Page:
How many rigs are there in Tiruchengode town and taluk? Not more than 5,000, says T.T. Paranthaman, Managing Director of PRD, a major drilling rigs concern. Nearly 7,000, estimates N.P. Velu, president of the Tiruchengode Lorry Owners Association, and a rig owner himself. Up to 20,000, insist other operators. All three estimates could be right — at different levels. An industry veteran says: “A lot of the owners and rigs are here. But many rigs are registered in other States, perhaps for tax purposes.”
Meanwhile, rig operators are returning from places as far off as rural Rajasthan. One had even sunk borewells in Jammu. There are two or three months in a year when the rigs take a break for servicing. That’s mostly when the rains have set in.
The average borewell depths vary in different States, says Mr. Velu. “In Karnataka, the average is now close to 1,400 feet. Not very much less in Tamil Nadu. It all started with a drought in the 1970s.” Sensing an opportunity in this sector, groups of farmers and workers engaged in sinking wells, pooled resources and bought a few rigs. (Even today, over a third of the rigs here are owned by such groups).
“At that time, the depths at which we hit water was no more than 100-200 feet,” says Mr. Velu. “Maximum 300. The greatest increase in depths to which the wells are sunk has come in the last five years.”
The story of this town’s rig operators throws up a serious dilemma. They have brought jobs and prosperity to Tiruchengode and nearby regions. Among them are those once illiterate workers who banded together in the late 1970s to buy their rigs and work their way out of poverty. (This entire belt of Tamil Nadu, including Coimbatore, Karur and Tirupur, has an impressive history of entrepreneurship from below). The rig operators also respond to a real demand from farmers across the country. A demand driven by despair.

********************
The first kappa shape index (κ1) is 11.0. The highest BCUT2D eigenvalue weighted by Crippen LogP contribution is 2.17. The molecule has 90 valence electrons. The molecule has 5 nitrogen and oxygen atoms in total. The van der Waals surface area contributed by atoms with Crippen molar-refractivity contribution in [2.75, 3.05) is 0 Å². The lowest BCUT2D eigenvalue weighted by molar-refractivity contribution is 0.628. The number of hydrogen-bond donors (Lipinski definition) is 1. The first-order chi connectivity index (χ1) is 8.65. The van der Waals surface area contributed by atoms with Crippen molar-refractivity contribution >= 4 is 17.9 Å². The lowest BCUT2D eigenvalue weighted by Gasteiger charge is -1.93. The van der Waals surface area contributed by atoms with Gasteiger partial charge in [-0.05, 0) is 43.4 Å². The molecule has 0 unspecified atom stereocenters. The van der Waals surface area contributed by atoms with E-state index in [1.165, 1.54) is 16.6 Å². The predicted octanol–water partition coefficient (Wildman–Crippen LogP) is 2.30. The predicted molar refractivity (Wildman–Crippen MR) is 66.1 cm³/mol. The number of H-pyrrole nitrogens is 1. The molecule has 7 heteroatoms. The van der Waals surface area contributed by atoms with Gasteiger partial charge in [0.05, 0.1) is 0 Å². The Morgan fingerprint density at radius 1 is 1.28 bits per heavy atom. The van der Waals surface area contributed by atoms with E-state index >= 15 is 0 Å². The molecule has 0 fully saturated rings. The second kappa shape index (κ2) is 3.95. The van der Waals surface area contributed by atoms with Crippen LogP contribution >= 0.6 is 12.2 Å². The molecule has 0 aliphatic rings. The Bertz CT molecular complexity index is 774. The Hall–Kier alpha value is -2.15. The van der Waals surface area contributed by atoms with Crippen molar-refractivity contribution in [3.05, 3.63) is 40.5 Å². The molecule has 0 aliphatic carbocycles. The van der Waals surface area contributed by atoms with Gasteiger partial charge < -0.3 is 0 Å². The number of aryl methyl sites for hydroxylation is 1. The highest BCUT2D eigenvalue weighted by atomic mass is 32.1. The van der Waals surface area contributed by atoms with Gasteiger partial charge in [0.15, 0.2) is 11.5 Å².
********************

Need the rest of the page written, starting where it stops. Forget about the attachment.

The same process, though, implies grave consequences for groundwater supplies. Rampant exploitation of that resource has seen the water table plummet across the country. The Collector of Osmanabad in Marathwada said this March that the water table in his district (where the rigs had been active) was five metres below its five-year average. If 10,000 rigs from just one part of Tamil Nadu are sinking a 1,000 feet a day on average across India — that’s 10 million feet. Doing this even for just 200 days a year would make that 2 billion feet. That’s a lot of drilling. Even with high failure rates, that’s a lot of groundwater being sucked out.
The Tiruchengode rig operators did not choose this path of development for the country and can’t be faulted for that. They did not impose the regime of unchecked groundwater exploitation that prevails. And though they are the major force, there are also other operators in the country. Further, rigs have other uses too, but the great demand is for borewells. And the explosion of those signals disaster. (The groundwater accounts for two-thirds of irrigation water and over four-fifths of drinking water in India). The much-needed social control of this process won’t happen in the present water regime.
Why are there so few many machines at work in your own neighbourhood, I asked one Tiruchengode veteran. “There’s not so much water here, now,” he said. “We’re hitting 1,400 feet in nearby Erode town.”